I was WRONG.  Dortmund not only engaged California Chrome, he wouldn’t let go of him and the two battled stride for stride from about the final sixteenth of a mile to the wire.  It’s an overused description, but here it’s apt–this race was a thriller and California Chrome was able to prevail by a head. It was a delight to watch and even the jockeys–Gary Stevens on Dortmund and Victor Espinoza on Chrome were in awe of the effort both horses had put forth in an effort to win, tapping each other in congratulations after they crossed the finish line nearly in tandem.  It will be very exciting to watch these two go at it again, most likely in the Pacific Classic near the end of August; that race will also likely feature 2015 Pacific Classic winner Beholder who made the group of colts entered in the race with her look like amateurs with close to an eight-length win. Fingers crossed that all three remain healthy and happy for that matchup.

Now for the upcoming weekend which marks the return to racing by most of the prominent three-year-old colts that were involved in the Triple Crown races.  On Saturday, the Jim Dandy Stakes will be run at Saratoga.  It is the traditional prep race for the “Midsummer Derby,” the Travers Stakes also at Saratoga. Belmont winner Creator, fourth-place Belmont finisher Governor Malibu, Mohaymen (fourth in the Kentucky Derby), and Preakness winner Exaggerator are among the horses who may run.  The real question mark of this group is Exaggerator; he posted a less-than-pleasing work in the eyes of trainer Keith Desormeaux last out and thus the trainer is wrestling with the start. Desormeaux has indicated that the main goal for Exaggerator is the Travers and he might just give the colt a bit more time and train up to that race.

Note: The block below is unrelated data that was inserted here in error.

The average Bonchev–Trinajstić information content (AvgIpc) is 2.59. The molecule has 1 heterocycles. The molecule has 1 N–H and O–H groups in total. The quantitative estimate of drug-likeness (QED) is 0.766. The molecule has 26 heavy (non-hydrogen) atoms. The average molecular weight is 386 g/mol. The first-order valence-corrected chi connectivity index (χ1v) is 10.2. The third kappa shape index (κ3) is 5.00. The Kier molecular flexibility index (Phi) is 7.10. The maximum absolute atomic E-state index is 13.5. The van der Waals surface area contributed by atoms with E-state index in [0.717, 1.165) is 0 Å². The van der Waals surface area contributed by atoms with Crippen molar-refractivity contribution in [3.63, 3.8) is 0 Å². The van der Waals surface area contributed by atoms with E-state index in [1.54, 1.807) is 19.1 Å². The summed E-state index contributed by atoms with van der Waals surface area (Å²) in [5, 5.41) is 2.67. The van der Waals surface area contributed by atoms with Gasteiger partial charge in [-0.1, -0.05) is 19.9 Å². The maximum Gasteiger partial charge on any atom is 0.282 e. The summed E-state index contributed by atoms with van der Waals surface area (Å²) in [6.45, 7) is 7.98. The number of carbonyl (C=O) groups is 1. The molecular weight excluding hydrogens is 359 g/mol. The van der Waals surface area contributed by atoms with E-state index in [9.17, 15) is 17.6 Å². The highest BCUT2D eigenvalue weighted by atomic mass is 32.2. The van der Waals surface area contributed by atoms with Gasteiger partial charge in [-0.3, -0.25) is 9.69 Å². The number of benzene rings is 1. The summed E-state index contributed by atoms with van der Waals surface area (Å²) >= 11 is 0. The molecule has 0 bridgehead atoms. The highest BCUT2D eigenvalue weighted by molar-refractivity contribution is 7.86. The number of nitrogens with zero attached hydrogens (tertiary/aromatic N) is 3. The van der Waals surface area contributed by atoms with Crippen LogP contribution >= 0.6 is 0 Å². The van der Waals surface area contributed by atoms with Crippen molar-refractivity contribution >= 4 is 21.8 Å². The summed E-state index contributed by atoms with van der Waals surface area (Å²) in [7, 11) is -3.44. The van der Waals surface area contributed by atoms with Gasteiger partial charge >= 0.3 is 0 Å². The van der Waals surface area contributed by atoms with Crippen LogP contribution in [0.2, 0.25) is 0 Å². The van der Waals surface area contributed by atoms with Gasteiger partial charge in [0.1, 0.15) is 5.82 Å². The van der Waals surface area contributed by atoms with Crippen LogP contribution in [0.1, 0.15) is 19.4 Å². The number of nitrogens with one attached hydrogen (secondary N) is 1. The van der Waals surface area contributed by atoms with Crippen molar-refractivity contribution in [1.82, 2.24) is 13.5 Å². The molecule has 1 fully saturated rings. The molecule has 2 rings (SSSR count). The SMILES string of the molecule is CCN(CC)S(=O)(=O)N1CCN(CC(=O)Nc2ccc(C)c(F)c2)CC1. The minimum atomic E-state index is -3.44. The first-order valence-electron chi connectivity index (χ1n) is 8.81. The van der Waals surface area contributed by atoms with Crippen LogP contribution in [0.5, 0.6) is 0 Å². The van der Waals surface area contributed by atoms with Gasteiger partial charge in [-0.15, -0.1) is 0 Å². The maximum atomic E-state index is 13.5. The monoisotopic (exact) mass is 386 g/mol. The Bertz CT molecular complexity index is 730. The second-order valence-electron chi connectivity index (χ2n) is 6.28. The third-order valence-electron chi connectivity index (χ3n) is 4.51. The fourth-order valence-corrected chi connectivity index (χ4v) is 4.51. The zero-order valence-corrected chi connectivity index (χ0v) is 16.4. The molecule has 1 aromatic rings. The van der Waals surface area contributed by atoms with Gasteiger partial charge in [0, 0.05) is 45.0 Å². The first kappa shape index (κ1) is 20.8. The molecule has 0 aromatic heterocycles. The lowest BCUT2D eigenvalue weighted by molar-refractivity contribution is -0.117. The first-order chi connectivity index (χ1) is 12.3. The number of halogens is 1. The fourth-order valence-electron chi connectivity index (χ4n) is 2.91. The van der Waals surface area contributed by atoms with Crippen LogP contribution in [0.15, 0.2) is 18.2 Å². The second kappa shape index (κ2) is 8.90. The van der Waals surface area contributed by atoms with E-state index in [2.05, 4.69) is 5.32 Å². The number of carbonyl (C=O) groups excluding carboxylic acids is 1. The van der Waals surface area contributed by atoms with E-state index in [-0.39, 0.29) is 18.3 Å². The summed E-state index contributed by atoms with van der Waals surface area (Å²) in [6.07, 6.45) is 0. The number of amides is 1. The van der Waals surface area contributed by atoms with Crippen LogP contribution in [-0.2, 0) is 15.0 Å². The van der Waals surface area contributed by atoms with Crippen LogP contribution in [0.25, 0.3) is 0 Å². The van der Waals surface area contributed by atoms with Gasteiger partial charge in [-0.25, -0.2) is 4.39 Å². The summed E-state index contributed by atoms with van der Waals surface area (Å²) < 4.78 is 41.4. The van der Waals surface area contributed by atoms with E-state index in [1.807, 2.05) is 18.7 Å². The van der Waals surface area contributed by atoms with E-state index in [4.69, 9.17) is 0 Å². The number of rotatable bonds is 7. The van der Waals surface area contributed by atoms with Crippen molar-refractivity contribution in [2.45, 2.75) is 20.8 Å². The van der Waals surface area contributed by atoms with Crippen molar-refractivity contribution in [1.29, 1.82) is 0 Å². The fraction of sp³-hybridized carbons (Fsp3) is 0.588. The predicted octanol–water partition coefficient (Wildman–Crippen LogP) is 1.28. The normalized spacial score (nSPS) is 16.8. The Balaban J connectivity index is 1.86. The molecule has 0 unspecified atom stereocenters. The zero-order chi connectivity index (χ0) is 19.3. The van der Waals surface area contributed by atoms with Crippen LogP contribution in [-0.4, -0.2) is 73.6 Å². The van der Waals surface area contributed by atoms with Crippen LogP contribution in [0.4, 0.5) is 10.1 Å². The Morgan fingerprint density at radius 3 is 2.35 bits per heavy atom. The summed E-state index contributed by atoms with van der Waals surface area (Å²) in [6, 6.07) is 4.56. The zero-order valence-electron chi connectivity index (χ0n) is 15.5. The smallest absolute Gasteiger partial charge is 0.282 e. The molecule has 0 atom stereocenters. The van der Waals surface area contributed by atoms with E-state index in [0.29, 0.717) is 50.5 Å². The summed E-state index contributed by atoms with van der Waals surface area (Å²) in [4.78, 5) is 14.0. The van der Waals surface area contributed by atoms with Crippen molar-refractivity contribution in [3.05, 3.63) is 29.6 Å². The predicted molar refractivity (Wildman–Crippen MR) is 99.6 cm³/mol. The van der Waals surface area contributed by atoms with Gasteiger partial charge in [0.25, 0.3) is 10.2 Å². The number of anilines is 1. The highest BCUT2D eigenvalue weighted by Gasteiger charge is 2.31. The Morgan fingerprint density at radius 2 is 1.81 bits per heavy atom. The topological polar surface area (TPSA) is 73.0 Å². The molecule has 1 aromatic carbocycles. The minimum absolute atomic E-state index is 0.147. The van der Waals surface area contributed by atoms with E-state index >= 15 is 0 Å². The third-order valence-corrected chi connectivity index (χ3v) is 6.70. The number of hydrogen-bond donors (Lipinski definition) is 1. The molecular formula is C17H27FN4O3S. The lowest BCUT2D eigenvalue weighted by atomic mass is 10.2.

On Sunday, the Haskell Invitational will be run at Monmouth Race Course in Oceanport, NJ.  Kentucky Derby winner Nyquist will make his first start since his third-place finish in the Preakness Stakes.  He’s recovered from the bug that kept him out of the Belmont Stakes and has been working well out of his West Coast base at Santa Anita. Gun Runner, third in the Derby, has raced and won since then in the Matt Winn Stakes at Churchill Downs.  Brody’s Cause, sixth in the Belmont, is also expected to run in the Haskell.

I’m not going to make any predictions for either race; at this stage I’ll just be watching and observing in an attempt to see who’s best.  Most of the colts have had a rest, grown a bit, and where they now stand among each other may have changed.  Maybe not and there’s always the chance that a colt that wasn’t ready for the Classics emerges that will give these more established colts a run for the money.  That’s why in many ways, this second half of the Thoroughbred racing year is more fun than the run through the spring.  And perhaps, at the end of the year, the horse that will be crowned best three-year-old in the nation could be the one running like the “girl” she is–Songbird.

 

 

Observations

Now that Belmont 148 is in the books there’s just a few post race points to cover.

First, it really did turn out to be an exciting race with Creator launching from near last to catch Destin at the wire to finish first.  Perhaps his rotten Derby trip really did compromise his performance and finish; we’ll never know. And so much for the position that the Belmont Stakes isn’t won by deep closers.

This was the first time I can recall having three grey colts finish one-two-three in such a major stakes race.  And of course two of them–Creator and Lani are sons of super stallion Tapit; Destin is by Giant’s Causeway. Tapit now has two of the last three Belmont Stakes winners, being the sire of 2014’s winner–Tonalist.